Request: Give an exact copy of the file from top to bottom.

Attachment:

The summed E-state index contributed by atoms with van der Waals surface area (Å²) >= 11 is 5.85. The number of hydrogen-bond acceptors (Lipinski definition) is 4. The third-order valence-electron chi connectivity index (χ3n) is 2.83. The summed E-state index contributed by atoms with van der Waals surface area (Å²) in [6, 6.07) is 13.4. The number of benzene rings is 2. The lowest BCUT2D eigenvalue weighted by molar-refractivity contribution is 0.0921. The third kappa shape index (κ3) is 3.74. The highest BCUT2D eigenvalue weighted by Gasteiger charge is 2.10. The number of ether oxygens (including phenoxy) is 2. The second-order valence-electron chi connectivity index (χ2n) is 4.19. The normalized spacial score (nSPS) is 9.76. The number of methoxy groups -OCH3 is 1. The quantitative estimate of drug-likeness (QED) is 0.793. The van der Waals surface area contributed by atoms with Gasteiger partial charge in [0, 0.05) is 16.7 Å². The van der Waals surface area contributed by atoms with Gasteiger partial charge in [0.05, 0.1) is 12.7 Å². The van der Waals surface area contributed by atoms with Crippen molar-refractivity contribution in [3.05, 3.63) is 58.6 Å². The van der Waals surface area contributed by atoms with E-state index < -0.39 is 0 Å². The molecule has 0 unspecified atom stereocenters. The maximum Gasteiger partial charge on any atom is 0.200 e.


The summed E-state index contributed by atoms with van der Waals surface area (Å²) >= 11 is 5.85. The number of hydrogen-bond acceptors (Lipinski definition) is 4. The third-order valence-electron chi connectivity index (χ3n) is 2.83. The summed E-state index contributed by atoms with van der Waals surface area (Å²) in [6, 6.07) is 13.4. The number of benzene rings is 2. The lowest BCUT2D eigenvalue weighted by molar-refractivity contribution is 0.0921. The third kappa shape index (κ3) is 3.74. The highest BCUT2D eigenvalue weighted by Gasteiger charge is 2.10. The number of ether oxygens (including phenoxy) is 2. The second-order valence-electron chi connectivity index (χ2n) is 4.19. The normalized spacial score (nSPS) is 9.76. The number of methoxy groups -OCH3 is 1. The quantitative estimate of drug-likeness (QED) is 0.793. The van der Waals surface area contributed by atoms with Gasteiger partial charge in [0, 0.05) is 16.7 Å². The van der Waals surface area contributed by atoms with Gasteiger partial charge in [0.05, 0.1) is 12.7 Å². The van der Waals surface area contributed by atoms with Crippen molar-refractivity contribution in [3.05, 3.63) is 58.6 Å². The van der Waals surface area contributed by atoms with E-state index < -0.39 is 0 Å². The molecule has 0 unspecified atom stereocenters. The maximum Gasteiger partial charge on any atom is 0.200 e.